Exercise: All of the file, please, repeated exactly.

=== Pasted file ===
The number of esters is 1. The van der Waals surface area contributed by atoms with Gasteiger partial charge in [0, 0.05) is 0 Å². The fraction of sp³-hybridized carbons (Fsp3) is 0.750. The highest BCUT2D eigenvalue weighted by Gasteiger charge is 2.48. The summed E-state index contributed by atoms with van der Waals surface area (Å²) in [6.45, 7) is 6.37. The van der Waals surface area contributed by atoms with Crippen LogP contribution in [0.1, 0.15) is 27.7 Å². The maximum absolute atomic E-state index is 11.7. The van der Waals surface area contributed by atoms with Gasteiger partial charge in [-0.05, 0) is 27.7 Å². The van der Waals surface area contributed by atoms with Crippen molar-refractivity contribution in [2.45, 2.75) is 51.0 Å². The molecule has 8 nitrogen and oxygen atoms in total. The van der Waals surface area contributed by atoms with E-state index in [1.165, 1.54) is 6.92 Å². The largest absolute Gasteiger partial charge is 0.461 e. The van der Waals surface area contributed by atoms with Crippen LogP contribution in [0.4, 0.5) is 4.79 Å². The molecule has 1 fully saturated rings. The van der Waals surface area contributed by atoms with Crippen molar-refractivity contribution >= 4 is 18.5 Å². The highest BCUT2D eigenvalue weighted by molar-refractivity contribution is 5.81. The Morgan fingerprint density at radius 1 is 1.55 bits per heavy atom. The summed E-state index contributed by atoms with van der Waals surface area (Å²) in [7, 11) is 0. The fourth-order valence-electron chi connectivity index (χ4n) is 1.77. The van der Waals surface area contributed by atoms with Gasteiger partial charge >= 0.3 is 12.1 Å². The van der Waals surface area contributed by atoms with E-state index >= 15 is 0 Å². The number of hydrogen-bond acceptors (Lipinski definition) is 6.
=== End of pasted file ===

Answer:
The number of esters is 1. The van der Waals surface area contributed by atoms with Gasteiger partial charge in [0, 0.05) is 0 Å². The fraction of sp³-hybridized carbons (Fsp3) is 0.750. The highest BCUT2D eigenvalue weighted by Gasteiger charge is 2.48. The summed E-state index contributed by atoms with van der Waals surface area (Å²) in [6.45, 7) is 6.37. The van der Waals surface area contributed by atoms with Crippen LogP contribution in [0.1, 0.15) is 27.7 Å². The maximum absolute atomic E-state index is 11.7. The van der Waals surface area contributed by atoms with Gasteiger partial charge in [-0.05, 0) is 27.7 Å². The van der Waals surface area contributed by atoms with Crippen molar-refractivity contribution in [2.45, 2.75) is 51.0 Å². The molecule has 8 nitrogen and oxygen atoms in total. The van der Waals surface area contributed by atoms with E-state index in [1.165, 1.54) is 6.92 Å². The largest absolute Gasteiger partial charge is 0.461 e. The van der Waals surface area contributed by atoms with Crippen LogP contribution in [0.4, 0.5) is 4.79 Å². The molecule has 1 fully saturated rings. The van der Waals surface area contributed by atoms with Crippen molar-refractivity contribution >= 4 is 18.5 Å². The highest BCUT2D eigenvalue weighted by molar-refractivity contribution is 5.81. The Morgan fingerprint density at radius 1 is 1.55 bits per heavy atom. The summed E-state index contributed by atoms with van der Waals surface area (Å²) in [7, 11) is 0. The fourth-order valence-electron chi connectivity index (χ4n) is 1.77. The van der Waals surface area contributed by atoms with Gasteiger partial charge >= 0.3 is 12.1 Å². The van der Waals surface area contributed by atoms with E-state index >= 15 is 0 Å². The number of hydrogen-bond acceptors (Lipinski definition) is 6.